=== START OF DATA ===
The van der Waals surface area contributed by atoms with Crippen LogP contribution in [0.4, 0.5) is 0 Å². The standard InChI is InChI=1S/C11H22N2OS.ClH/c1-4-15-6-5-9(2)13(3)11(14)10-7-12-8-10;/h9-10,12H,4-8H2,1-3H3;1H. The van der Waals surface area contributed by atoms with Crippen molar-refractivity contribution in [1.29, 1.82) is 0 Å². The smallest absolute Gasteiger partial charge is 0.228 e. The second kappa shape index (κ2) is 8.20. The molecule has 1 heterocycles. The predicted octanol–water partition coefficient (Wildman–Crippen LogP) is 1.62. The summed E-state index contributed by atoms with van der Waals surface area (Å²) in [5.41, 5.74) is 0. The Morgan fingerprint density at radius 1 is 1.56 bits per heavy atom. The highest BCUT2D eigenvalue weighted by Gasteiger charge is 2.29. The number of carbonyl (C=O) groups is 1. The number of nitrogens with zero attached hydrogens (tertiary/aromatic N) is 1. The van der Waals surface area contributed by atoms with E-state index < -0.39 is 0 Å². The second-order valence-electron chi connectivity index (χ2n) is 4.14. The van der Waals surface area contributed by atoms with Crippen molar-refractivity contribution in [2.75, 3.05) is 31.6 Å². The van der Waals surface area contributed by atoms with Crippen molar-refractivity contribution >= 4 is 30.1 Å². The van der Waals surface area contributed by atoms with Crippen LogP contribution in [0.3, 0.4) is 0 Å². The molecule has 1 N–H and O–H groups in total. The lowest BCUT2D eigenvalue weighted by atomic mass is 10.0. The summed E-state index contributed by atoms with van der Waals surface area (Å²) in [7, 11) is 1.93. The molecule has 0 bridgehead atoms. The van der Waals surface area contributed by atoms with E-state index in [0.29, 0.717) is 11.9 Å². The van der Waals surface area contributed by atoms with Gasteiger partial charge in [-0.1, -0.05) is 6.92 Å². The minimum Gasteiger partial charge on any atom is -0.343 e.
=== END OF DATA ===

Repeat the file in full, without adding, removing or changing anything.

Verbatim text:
The van der Waals surface area contributed by atoms with Crippen LogP contribution in [0.4, 0.5) is 0 Å². The standard InChI is InChI=1S/C11H22N2OS.ClH/c1-4-15-6-5-9(2)13(3)11(14)10-7-12-8-10;/h9-10,12H,4-8H2,1-3H3;1H. The van der Waals surface area contributed by atoms with Crippen molar-refractivity contribution in [1.29, 1.82) is 0 Å². The smallest absolute Gasteiger partial charge is 0.228 e. The second kappa shape index (κ2) is 8.20. The molecule has 1 heterocycles. The predicted octanol–water partition coefficient (Wildman–Crippen LogP) is 1.62. The summed E-state index contributed by atoms with van der Waals surface area (Å²) in [5.41, 5.74) is 0. The Morgan fingerprint density at radius 1 is 1.56 bits per heavy atom. The highest BCUT2D eigenvalue weighted by Gasteiger charge is 2.29. The number of carbonyl (C=O) groups is 1. The number of nitrogens with zero attached hydrogens (tertiary/aromatic N) is 1. The van der Waals surface area contributed by atoms with E-state index < -0.39 is 0 Å². The second-order valence-electron chi connectivity index (χ2n) is 4.14. The van der Waals surface area contributed by atoms with Crippen molar-refractivity contribution in [2.75, 3.05) is 31.6 Å². The van der Waals surface area contributed by atoms with Crippen molar-refractivity contribution >= 4 is 30.1 Å². The van der Waals surface area contributed by atoms with Crippen LogP contribution in [0.3, 0.4) is 0 Å². The molecule has 1 N–H and O–H groups in total. The lowest BCUT2D eigenvalue weighted by atomic mass is 10.0. The summed E-state index contributed by atoms with van der Waals surface area (Å²) in [7, 11) is 1.93. The molecule has 0 bridgehead atoms. The van der Waals surface area contributed by atoms with E-state index in [0.29, 0.717) is 11.9 Å². The van der Waals surface area contributed by atoms with Gasteiger partial charge in [-0.1, -0.05) is 6.92 Å². The minimum Gasteiger partial charge on any atom is -0.343 e.